When we arrived at the ungodly hour of 3:30 am, it took a while before the guesthouse staff heard our knocks at the gate.  It’s a good thing our taxi driver stayed with us until the gate finally opened.  Since our rooms won’t be available until much later, they allowed us to stay and rest on the sofas at the lobby.

What to see

Photo courtesy of Jyse Salubre.

The city has many tourist spots which, like the rest of Myanmar, are mainly Buddhist temples and monasteries.  As a modern city, Mandalay and its surrounding areas have a surprisingly high concentration of temples and religious structures.  Some of these are the following:

Maha Myat Muni Paya – Also known as the Mahamuni Pagoda, it is a culturally and religiously significant Buddhist temple as it houses 1 of only 5 known images of the Buddha reputedly cast during his lifetime.  The image is traditionally venerated by applying gold leaf, which over the years has accumulated and distorted its dimensions.

Shwenandaw Monastery – Made entirely of teak wood, this monastery is the only remaining original structure of the Royal Palace that survives.  It was disassembled and rebuilt outside the Palace compound by orders of one of Burma’s last kings, and consequently was saved from destruction when the Royal Palace was bombed during World War II years later.

Photo courtesy of Ann Umaña.

Kuthodaw Paya – This temple is not too impressive nor historically significant, but it has a vast compound that houses what the Burmese refer to as the “world’s biggest book”.  This “book” is actually Buddhist scriptures engraved on hundreds of stone slabs, with each slab being housed under small stupas.

Photo courtesy of Ann Umaña.

Mandalay Hill – The city was actually named after this hill.  The summit offers a panoramic view of the city, where one can see the vast area that was once the Royal Palace compound, as well as the stupas of hundreds of temples that dot the landscape.  The hill itself houses a number of pagodas and is a pilgrimage site.  There is a MMK 1,000 camera and video fee at the top of the hill which you need to pay if you wish to take pictures and video clips of the surroundings.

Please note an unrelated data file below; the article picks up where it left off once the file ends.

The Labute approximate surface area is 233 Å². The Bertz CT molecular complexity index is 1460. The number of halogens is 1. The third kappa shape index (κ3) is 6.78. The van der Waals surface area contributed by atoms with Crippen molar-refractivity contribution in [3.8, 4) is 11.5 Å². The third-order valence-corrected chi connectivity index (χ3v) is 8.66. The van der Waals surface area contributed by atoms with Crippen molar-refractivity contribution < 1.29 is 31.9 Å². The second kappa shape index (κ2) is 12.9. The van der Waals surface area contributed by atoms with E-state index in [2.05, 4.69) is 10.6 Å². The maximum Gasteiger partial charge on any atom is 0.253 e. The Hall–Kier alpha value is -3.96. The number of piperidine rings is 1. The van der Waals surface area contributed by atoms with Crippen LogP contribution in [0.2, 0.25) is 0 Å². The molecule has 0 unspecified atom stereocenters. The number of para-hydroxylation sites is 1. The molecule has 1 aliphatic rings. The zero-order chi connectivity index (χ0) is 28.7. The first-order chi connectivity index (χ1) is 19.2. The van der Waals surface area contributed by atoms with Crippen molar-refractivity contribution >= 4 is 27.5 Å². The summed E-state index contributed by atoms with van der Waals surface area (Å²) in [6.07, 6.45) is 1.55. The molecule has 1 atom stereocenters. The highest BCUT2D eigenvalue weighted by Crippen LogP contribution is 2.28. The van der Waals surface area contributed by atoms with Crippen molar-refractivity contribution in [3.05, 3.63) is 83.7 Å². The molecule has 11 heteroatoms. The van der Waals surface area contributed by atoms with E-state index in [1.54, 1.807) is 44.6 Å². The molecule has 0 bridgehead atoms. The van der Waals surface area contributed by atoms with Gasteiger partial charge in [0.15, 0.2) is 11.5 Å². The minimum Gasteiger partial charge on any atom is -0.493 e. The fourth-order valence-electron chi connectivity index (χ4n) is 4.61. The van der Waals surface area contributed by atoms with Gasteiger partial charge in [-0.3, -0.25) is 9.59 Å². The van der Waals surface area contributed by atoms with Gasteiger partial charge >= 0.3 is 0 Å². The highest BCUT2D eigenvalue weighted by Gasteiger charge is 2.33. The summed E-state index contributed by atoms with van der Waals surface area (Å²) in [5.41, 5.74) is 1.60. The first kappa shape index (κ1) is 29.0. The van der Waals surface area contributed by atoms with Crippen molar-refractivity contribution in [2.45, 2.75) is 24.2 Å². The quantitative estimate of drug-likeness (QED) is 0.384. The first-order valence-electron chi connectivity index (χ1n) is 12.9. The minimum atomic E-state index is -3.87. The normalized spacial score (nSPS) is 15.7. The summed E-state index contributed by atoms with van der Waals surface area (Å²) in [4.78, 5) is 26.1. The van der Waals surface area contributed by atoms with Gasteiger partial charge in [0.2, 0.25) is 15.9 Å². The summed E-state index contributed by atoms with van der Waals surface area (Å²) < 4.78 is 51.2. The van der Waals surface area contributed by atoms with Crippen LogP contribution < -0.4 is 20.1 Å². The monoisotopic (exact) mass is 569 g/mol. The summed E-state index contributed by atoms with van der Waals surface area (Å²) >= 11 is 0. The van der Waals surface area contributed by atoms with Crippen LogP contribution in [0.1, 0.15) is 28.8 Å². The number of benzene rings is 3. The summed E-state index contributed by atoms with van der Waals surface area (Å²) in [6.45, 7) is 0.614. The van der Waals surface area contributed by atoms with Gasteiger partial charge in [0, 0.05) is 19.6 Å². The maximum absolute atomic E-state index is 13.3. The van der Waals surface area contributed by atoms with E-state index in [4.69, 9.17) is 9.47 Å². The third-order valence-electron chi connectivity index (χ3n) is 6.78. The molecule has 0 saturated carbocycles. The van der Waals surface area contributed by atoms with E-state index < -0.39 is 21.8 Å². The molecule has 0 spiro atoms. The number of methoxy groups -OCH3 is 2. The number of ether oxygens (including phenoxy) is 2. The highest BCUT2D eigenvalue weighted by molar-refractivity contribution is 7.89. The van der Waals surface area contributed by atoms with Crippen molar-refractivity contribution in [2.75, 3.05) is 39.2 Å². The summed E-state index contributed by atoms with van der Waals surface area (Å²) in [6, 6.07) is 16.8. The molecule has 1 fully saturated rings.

Outside of the city, there are 3 other places of interest that can easily be visited if one is touring by means of a rented private vehicle.  Each one of these have also been royal capitals at various points in the past, and can all be visited in one day.  These are:

Photo courtesy of Ann Umaña.

Sagaing – Like Mandalay City, Sagaing has a hill overlooking a vast landscape full of gold-tipped temples.  It is much quieter here, and the barefoot ascent to the top is remarkably clean – unlike in Taung Kalat, Mt. Popa.)

Innwa – Also known in ancient times as Ava, this area is now mostly just charming ruins of old temples and palaces.  Its main attraction is the massive Maha Aungmye Bonzan monastery, which is uncharacteristically made of stone rather than the usual teak wood.

Photo courtesy of Kat Torres.

Amarapura – Famous for its teak wooden bridge, this is a favorite destination for day trippers to view the sunset after touring Sagaing and Innwa.  Boats can be rented to be able to view the bridge itself from a distance.

NOTE: Like Bagan, Mandalay City charges an archaeological zone fee.  Tourists used to have the option of paying in dollars, but at the time of our visit, they exclusively accepted only kyats.  The zone pass costs MMK 10,000 per person.  It’s valid for 1 week, and covers sights in Mandalay City, Innwa, Amarapura and Mingun.  Certain tourist attractions have checkpoints where you need to present your zone pass and they will stamp it and record your visit via the serial number of the pass.

Where to eat

Photo courtesy of Jyse Salubre.

For convenience’s sake, we no longer explored the different restaurants in Mandalay, and instead relied on the word of our van driver.  We also took our dinners in Peacock Lodge.